David Bourget (Western Ontario)
David Chalmers (ANU, NYU)
Rafael De Clercq
Jack Alan Reynolds
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PSA: Proceedings of the Biennial Meeting of the Philosophy of Science Association 1992:33 - 49 (1992)
The scientific study of chaotic dynamics, popularly known as chaos theory, has been described by several writers as a revolution in the sense of Kuhn. I provide a definition of chaos theory and offer a brief description of this field of research. I then take up the question of whether or not chaos theory should be described as "revolutionary," in light of the fact that no well-developed science of nonlinear dynamics preceded it. In some respects, chaos theory may be fruitfully described as an "immature science," and the semantic view of theories helps to bring out some of its important features. Many aspects of this emerging field make it most appropriate to consider it a new style of scientific reasoning, analogous to statistical thinking as interpreted by Ian Hacking.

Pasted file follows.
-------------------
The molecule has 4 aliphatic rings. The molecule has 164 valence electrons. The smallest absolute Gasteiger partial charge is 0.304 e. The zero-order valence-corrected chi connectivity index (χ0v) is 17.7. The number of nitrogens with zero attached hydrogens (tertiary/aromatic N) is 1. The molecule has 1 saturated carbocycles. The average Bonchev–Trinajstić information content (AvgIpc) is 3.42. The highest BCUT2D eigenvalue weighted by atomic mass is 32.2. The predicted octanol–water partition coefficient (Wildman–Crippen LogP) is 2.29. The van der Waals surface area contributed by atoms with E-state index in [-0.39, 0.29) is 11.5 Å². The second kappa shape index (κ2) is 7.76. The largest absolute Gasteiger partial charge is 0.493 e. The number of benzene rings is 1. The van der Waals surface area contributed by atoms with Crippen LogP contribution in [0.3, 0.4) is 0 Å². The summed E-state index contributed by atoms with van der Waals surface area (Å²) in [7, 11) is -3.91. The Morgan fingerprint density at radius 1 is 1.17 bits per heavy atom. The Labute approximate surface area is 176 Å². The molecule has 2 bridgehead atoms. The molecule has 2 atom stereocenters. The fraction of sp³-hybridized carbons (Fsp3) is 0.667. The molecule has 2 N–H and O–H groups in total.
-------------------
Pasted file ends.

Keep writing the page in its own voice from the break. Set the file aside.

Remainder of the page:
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H. Radder (1997). Philosophy and History of Science: Beyond the Kuhnian Paradigm. Studies in History and Philosophy of Science Part A 28 (4):633-655.
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